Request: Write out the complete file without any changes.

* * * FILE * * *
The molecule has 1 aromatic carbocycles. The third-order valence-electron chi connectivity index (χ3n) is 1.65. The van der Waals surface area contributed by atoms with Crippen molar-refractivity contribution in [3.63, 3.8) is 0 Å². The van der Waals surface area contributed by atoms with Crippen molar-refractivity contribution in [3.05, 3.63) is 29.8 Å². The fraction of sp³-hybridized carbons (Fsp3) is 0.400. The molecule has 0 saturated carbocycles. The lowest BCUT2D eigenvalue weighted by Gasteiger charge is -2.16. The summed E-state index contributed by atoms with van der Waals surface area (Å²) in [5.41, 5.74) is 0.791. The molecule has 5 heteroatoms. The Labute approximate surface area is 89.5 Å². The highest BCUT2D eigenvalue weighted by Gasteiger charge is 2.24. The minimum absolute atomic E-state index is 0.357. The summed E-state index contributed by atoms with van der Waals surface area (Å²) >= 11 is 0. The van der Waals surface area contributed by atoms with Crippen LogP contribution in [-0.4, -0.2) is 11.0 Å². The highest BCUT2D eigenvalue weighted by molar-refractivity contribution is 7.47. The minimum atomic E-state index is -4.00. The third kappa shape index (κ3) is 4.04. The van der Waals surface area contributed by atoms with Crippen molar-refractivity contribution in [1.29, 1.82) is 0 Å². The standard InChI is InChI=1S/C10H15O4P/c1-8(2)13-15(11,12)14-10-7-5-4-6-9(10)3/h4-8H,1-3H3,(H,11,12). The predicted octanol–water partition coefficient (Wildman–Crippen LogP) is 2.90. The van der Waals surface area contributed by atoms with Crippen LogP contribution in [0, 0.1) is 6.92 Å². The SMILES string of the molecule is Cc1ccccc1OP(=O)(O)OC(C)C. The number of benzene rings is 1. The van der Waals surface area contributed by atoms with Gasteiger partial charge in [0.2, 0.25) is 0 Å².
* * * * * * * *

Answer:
The molecule has 1 aromatic carbocycles. The third-order valence-electron chi connectivity index (χ3n) is 1.65. The van der Waals surface area contributed by atoms with Crippen molar-refractivity contribution in [3.63, 3.8) is 0 Å². The van der Waals surface area contributed by atoms with Crippen molar-refractivity contribution in [3.05, 3.63) is 29.8 Å². The fraction of sp³-hybridized carbons (Fsp3) is 0.400. The molecule has 0 saturated carbocycles. The lowest BCUT2D eigenvalue weighted by Gasteiger charge is -2.16. The summed E-state index contributed by atoms with van der Waals surface area (Å²) in [5.41, 5.74) is 0.791. The molecule has 5 heteroatoms. The Labute approximate surface area is 89.5 Å². The highest BCUT2D eigenvalue weighted by Gasteiger charge is 2.24. The minimum absolute atomic E-state index is 0.357. The summed E-state index contributed by atoms with van der Waals surface area (Å²) >= 11 is 0. The van der Waals surface area contributed by atoms with Crippen LogP contribution in [-0.4, -0.2) is 11.0 Å². The highest BCUT2D eigenvalue weighted by molar-refractivity contribution is 7.47. The minimum atomic E-state index is -4.00. The third kappa shape index (κ3) is 4.04. The van der Waals surface area contributed by atoms with Crippen molar-refractivity contribution in [1.29, 1.82) is 0 Å². The standard InChI is InChI=1S/C10H15O4P/c1-8(2)13-15(11,12)14-10-7-5-4-6-9(10)3/h4-8H,1-3H3,(H,11,12). The predicted octanol–water partition coefficient (Wildman–Crippen LogP) is 2.90. The van der Waals surface area contributed by atoms with Crippen LogP contribution in [0, 0.1) is 6.92 Å². The SMILES string of the molecule is Cc1ccccc1OP(=O)(O)OC(C)C. The number of benzene rings is 1. The van der Waals surface area contributed by atoms with Gasteiger partial charge in [0.2, 0.25) is 0 Å².